Peaty will be competing in the 50m breaststroke, 100m breaststroke and the 4x100m medley relay. 

Commonwealth Games 2022- Let The Games Begin

Hannah Cockroft 

Cockroft is one of the most successful paraatheltes of this century. 

She will be making her Commonwealth Games debut this year and looking to maintain the dominance of wheelchair racing.

She holds the world record for the 100m, 200m, 400m, 800m and 1500m within her classification. 

Cockroft will be competing in the T33/34 100m. 

David Weir

Weir is arguably the most well known paraatheltes from the UK. 

He is certainly one of the most decorated, having won 10 Olympic medals, 6 of which have been Gold. 

Known as the “Weirwolf” , Weir has won a record breaking 8 London marathons from 21 races. 

Weir will be competing in the T54 1500m 

Host City

Commonwealth Games 2022- Let The Games Begin

Birmingham will be hosting the Commonwealth Games for the first time in their history. 

One of the youngest cities in Europe with over 40% of the population being under 25.

Birmingham is known for being rich in culture and diverse. 

It is the second largest city in the UK in terms of population.

If you’re into chocolate you’re in luck, Birmingham is the birthplace of the iconic chocolate manufacturer Cadbury’s.

It is only the third time that the games have been held in England, the last being in Manchester 20 years ago. 

It’s expected that Prince Charles will relieve the Queen’s Baton and officially open the games on Thursday 29th July during the opening ceremony. 

The opening ceremony will be held at the Alexander Stadium which has been newly renovated for the Commonwealth Games. 

Headlining the opening ceremony will be local band Duran Duran.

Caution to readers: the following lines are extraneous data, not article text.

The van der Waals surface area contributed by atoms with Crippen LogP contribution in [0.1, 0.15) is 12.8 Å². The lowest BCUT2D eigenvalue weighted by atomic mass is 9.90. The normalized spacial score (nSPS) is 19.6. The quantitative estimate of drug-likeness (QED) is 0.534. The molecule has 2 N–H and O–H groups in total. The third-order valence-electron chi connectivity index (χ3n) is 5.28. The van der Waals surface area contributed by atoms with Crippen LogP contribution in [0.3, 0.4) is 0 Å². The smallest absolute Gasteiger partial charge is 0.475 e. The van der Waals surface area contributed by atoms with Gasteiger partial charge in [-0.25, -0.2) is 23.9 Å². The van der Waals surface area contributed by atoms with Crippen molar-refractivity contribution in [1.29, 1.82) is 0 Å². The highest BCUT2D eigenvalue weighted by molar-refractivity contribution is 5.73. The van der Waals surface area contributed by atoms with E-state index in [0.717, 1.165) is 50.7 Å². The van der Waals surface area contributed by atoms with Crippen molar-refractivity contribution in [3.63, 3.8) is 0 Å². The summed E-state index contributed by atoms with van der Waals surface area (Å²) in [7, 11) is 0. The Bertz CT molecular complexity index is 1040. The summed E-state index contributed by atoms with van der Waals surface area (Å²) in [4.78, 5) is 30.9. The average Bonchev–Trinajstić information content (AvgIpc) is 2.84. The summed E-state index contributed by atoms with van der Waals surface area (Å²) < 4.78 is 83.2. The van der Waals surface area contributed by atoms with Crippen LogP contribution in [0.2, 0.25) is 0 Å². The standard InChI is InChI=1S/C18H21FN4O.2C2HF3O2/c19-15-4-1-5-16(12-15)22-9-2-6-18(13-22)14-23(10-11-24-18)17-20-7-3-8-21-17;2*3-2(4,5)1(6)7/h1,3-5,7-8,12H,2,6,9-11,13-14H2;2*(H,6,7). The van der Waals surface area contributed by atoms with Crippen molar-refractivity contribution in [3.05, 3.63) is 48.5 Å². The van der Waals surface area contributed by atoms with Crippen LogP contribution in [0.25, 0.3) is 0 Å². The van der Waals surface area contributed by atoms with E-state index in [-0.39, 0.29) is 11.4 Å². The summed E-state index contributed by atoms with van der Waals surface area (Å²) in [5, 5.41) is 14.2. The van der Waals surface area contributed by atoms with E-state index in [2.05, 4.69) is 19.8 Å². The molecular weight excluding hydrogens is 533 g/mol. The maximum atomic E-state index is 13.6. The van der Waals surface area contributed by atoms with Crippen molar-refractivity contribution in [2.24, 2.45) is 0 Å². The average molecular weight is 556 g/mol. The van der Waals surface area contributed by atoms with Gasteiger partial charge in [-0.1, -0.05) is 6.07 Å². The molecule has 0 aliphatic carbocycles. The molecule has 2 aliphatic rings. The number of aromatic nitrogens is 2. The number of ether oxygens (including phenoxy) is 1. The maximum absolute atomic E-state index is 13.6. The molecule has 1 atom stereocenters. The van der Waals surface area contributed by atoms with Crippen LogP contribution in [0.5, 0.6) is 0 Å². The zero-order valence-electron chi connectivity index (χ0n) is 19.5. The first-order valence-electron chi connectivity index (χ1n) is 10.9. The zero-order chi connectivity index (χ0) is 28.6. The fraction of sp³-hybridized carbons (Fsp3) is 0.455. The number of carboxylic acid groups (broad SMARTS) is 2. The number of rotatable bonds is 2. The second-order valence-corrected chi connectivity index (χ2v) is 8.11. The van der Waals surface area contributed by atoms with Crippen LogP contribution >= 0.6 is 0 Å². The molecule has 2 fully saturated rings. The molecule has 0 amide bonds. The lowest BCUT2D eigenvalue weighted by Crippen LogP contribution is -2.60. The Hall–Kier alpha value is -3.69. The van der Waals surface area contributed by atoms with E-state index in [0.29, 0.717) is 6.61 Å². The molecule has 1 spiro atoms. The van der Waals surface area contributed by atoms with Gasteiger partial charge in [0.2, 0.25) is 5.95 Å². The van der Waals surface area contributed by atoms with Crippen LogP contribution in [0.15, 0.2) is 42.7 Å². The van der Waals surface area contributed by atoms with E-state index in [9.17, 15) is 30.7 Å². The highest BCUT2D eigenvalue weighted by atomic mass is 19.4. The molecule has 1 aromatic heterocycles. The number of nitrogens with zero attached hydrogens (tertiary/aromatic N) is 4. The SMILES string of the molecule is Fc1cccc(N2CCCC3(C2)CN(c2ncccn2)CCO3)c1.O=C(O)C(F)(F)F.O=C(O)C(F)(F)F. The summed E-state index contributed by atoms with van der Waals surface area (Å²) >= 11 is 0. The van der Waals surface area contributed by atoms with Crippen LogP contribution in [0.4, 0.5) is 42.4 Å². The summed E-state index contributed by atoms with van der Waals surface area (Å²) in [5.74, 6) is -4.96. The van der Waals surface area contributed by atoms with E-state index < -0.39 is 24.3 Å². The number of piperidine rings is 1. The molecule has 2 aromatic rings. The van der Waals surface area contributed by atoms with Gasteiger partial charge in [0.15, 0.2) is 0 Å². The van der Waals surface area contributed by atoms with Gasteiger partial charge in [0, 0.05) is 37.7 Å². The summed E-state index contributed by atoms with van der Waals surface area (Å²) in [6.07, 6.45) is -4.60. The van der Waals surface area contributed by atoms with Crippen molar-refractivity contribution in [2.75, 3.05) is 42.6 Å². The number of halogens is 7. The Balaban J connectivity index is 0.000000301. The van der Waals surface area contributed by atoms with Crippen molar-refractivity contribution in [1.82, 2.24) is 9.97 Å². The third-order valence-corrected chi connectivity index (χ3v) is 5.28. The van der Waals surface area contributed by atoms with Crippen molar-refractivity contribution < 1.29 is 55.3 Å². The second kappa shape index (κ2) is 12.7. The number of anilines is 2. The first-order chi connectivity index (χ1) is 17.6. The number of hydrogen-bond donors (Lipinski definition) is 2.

A total of 16 venues will be used across the competition with the majority being across Birmingham and the West Midlands. 

The indoor cycling will take place in London however at the Lee Valley Velo Park. 

This will be the largest program of women’s and para-sports in the Games history. 

We will see 11 days of sporting action before the closing ceremony begins. 

The closing ceremony will take place on the 8th of August and will include the official handover to the next hosts which will be Victoria in Australia in 2026. 

Good luck to all the athletes participating in this year’s Commonwealth Games.

 

Andrew Wright

Andrew Wright

Andrew joined the DRPT family in 2021. Having graduated from the University of Stirling with a degree in History and Journalism, further honing his writing and analytical skills after stints in the United States and Australia, Andrew remains keen to showcase his excellent wordsmith capabilities. He’s doing exactly that, with a plethora of clients seeking out Andrew’s skillset. Away from the world of SEO and writing, Andrew spends his winters following an unrequited love - Sunderland AFC - up and down the country. By summer, he likes to stand in a field and catch cricket balls. Always sporting some kind of injury, we are never short of banter material.

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About The Author

Andrew Wright

Andrew joined the DRPT family in 2021. Having graduated from the University of Stirling with a degree in History and Journalism, further honing his writing and analytical skills after stints in the United States and Australia, Andrew remains keen to showcase his excellent wordsmith capabilities. He’s doing exactly that, with a plethora of clients seeking out Andrew’s skillset. Away from the world of SEO and writing, Andrew spends his winters following an unrequited love - Sunderland AFC - up and down the country. By summer, he likes to stand in a field and catch cricket balls. Always sporting some kind of injury, we are never short of banter material.